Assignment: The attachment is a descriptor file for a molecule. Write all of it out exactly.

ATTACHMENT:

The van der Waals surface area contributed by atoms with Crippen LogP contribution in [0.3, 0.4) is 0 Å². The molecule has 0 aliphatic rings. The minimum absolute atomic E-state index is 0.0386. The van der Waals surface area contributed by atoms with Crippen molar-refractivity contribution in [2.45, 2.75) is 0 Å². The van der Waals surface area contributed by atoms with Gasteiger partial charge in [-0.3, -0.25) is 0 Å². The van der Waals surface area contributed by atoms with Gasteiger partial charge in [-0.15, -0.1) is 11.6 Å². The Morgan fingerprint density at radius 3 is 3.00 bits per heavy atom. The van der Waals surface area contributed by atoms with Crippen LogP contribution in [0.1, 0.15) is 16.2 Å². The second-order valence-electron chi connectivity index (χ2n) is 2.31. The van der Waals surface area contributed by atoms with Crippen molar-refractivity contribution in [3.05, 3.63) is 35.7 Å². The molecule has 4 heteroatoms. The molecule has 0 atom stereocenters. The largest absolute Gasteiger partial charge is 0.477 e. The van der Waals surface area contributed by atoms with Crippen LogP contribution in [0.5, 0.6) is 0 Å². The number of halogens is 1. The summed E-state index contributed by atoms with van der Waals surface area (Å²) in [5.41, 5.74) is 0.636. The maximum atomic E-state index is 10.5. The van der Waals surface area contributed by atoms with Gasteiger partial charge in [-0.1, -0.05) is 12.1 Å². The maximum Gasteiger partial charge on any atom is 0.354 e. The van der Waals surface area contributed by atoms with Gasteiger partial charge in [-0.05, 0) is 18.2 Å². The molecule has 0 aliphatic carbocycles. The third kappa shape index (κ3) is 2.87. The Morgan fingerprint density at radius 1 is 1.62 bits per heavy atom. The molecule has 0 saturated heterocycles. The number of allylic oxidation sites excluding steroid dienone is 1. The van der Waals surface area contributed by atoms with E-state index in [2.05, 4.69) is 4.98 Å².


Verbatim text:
The van der Waals surface area contributed by atoms with Crippen LogP contribution in [0.3, 0.4) is 0 Å². The molecule has 0 aliphatic rings. The minimum absolute atomic E-state index is 0.0386. The van der Waals surface area contributed by atoms with Crippen molar-refractivity contribution in [2.45, 2.75) is 0 Å². The van der Waals surface area contributed by atoms with Gasteiger partial charge in [-0.3, -0.25) is 0 Å². The van der Waals surface area contributed by atoms with Gasteiger partial charge in [-0.15, -0.1) is 11.6 Å². The Morgan fingerprint density at radius 3 is 3.00 bits per heavy atom. The van der Waals surface area contributed by atoms with Crippen LogP contribution in [0.1, 0.15) is 16.2 Å². The second-order valence-electron chi connectivity index (χ2n) is 2.31. The van der Waals surface area contributed by atoms with Crippen molar-refractivity contribution in [3.05, 3.63) is 35.7 Å². The molecule has 4 heteroatoms. The molecule has 0 atom stereocenters. The largest absolute Gasteiger partial charge is 0.477 e. The van der Waals surface area contributed by atoms with Crippen LogP contribution in [0.5, 0.6) is 0 Å². The number of halogens is 1. The summed E-state index contributed by atoms with van der Waals surface area (Å²) in [5.41, 5.74) is 0.636. The maximum atomic E-state index is 10.5. The van der Waals surface area contributed by atoms with Gasteiger partial charge in [-0.1, -0.05) is 12.1 Å². The maximum Gasteiger partial charge on any atom is 0.354 e. The van der Waals surface area contributed by atoms with Gasteiger partial charge in [-0.05, 0) is 18.2 Å². The molecule has 0 aliphatic carbocycles. The third kappa shape index (κ3) is 2.87. The Morgan fingerprint density at radius 1 is 1.62 bits per heavy atom. The molecule has 0 saturated heterocycles. The number of allylic oxidation sites excluding steroid dienone is 1. The van der Waals surface area contributed by atoms with E-state index in [2.05, 4.69) is 4.98 Å².